How to discover the actual value proposition of a product or service

UX Design Series
Part 3

Clearly defining the actual value proposition of a product or service is essential at the start of a project to specify how you are helping users solve a problemA primary goal of the discovery process is finding the true needs of users to define the value proposition for users.

Making sure that every product or service offers real value for customers is a strategy used by companies like Amazon. As explained in an Observer article by former Amazon worker Brittain Ladd, “Instead of starting with an idea for a product and trying to convince executives that customers will ‘love the idea,’ Amazon works from the perspective of the customer to come up with ideas that will legitimately generate value.” 

Sometimes the findings in the discovery process will reveal that the original value proposition needs to be modified to address the real needs of actual users. User experience (UX) designers will use both qualitative and quantitative research methods to create a complete picture of user needs.

The 2 types of research needed to learn more about users

Qualitative research reveals how the user feels when using a digital or physical product or service – pressured, rushed, relaxed, impatient, etc. Taking the time to uncover qualitative data is essential to develop empathy for the end user.‍

Quantitative research is more concrete and uses metrics; for example, the frequency of use for a given period, membership percentage, etc. Quantitative data is extremely useful, but must be used in conjunction with qualitative data in order to create compelling human-centered designs.

By combining quantitative and qualitative findings, the UX team can determine how the product or service can solve a problem for the user and how to make that solution easy to use. One thing that UX designers learn over time when observing users is that their actual behavior and actions don’t match what they describe when you ask them to remember what they do. Using a qualitative and quantitative approach allows us to validate or invalidate assumptions made from interpretation of data or from stakeholders speaking on behalf of users.

These research methods are used throughout the product development process to refine the design. The benefit of doing thorough research in the early discovery phase is that later testing based on prototypes will not require major changes or rework.

Knowing the problem early in the process can reduce development time. Rather than starting with a “blind” prototype based on assumptions, we can design an initial prototype that responds to the actual problem we need to solve. As we refine the design and prototype in the development process, we’ll get closer to solving the problem. When we know the real problem, we know what direction to take to develop the solution.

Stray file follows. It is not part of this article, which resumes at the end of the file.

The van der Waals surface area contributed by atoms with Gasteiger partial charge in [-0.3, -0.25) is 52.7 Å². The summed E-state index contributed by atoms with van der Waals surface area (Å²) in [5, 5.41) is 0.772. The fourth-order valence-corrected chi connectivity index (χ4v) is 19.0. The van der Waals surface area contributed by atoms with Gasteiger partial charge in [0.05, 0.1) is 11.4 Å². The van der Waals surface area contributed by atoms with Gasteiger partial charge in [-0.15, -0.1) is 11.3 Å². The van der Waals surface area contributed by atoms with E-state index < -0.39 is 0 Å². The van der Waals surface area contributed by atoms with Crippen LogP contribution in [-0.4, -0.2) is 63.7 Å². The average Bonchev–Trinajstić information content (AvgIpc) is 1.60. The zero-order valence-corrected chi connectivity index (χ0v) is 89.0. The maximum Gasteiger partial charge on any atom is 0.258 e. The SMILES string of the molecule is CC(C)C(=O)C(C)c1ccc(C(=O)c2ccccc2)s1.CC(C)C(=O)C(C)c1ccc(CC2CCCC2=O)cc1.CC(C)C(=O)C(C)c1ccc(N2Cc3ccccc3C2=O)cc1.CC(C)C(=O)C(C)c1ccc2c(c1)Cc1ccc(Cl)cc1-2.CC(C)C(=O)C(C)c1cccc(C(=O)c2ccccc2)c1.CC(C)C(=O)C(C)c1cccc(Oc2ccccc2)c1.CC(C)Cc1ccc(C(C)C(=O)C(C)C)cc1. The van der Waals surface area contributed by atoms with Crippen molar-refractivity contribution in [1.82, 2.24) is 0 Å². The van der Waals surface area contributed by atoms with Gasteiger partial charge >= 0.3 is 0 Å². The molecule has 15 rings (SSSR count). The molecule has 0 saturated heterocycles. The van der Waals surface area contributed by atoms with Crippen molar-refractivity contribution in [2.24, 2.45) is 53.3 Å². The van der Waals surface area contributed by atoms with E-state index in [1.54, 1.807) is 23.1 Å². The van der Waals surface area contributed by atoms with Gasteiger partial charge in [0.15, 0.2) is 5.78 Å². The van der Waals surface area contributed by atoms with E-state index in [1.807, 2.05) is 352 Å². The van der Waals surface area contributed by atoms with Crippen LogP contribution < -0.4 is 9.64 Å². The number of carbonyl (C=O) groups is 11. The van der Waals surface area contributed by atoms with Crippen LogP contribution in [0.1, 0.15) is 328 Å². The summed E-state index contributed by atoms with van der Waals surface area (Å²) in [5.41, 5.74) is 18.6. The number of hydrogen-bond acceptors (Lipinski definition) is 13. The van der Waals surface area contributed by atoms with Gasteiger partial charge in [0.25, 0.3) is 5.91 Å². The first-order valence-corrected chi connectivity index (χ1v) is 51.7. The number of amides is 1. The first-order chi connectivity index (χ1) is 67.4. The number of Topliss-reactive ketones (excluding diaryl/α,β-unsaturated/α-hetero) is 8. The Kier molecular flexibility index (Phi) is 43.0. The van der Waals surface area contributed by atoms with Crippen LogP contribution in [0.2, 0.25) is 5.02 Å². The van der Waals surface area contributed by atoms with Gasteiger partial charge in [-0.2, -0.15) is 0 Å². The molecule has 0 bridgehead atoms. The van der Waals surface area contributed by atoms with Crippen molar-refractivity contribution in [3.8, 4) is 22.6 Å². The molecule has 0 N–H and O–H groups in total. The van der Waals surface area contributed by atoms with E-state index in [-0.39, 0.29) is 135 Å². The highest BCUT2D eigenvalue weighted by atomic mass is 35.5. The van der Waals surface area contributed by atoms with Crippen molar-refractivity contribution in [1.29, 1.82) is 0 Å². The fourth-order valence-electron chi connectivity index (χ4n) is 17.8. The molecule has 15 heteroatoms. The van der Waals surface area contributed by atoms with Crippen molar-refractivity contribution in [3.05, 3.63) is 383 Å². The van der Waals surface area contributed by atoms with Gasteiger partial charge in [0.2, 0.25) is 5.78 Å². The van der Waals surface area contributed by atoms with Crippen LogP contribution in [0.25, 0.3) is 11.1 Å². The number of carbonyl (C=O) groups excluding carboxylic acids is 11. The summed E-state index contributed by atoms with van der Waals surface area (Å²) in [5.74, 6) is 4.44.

Examples of value propositions

FreeO2 from OxyNov

Value proposition: provide efficient, safe and comfortable oxygen therapy for respiratory patients

Target users: patients receiving treatment, and nurses in a hospital environment 

Problems to solve: ensure that patients are receiving oxygen at optimal levels; reduce the manual monitoring and resetting required to comply with recommendations and clinical oxygenation targets

The process: using our strategic design approach, we conducted extensive research and collected user feedback to define expectations and usability requirements

Imagine from Meglab

Value proposition: ease communication and decision-making by providing a mobile solution that shows underground mine assets

Target users: managers responsible for mine workers, equipment, and activities

Problem to solve: without real-time knowledge of where people, vehicles, and other assets are in the underground mine, it was difficult to make decisions

The process: take advantage of Meglab’s underground mine solution expertise, and work closely with their team

Absenteo

Value proposition: make it easier for primary and secondary schools to manage absences and replacements

Target users: school boards, administrators, employees, and substitutes

Problem to solve: multiple systems with limited access made it difficult to communicate and manage absences and replacements for different schools

The process: collaborate with the Absenteo team to meet with users and clearly define their true needs

Use divergent thinking to define the value proposition

As we discussed in a previous blog post about the discovery process, we need to use divergent thinking when defining the value proposition. It’s important to be open to new ideas about who the user is, what the user is trying to do, and why current solutions aren’t solving the problem.

By staying open to all the possibilities as we do qualitative and quantitative research, we’ll have a more complete picture of the users and the problems we can solve for them. In an upcoming blog post we’ll talk about how we define the problem. 

Learn more about our UX design expertise.

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About the author

Maude Leclerc-De Guire is a UX designer who is passionate about finding creative solutions that help people with their daily lives. As an experienced member of the NOVO design team, Maude champions the user throughout the product development process.

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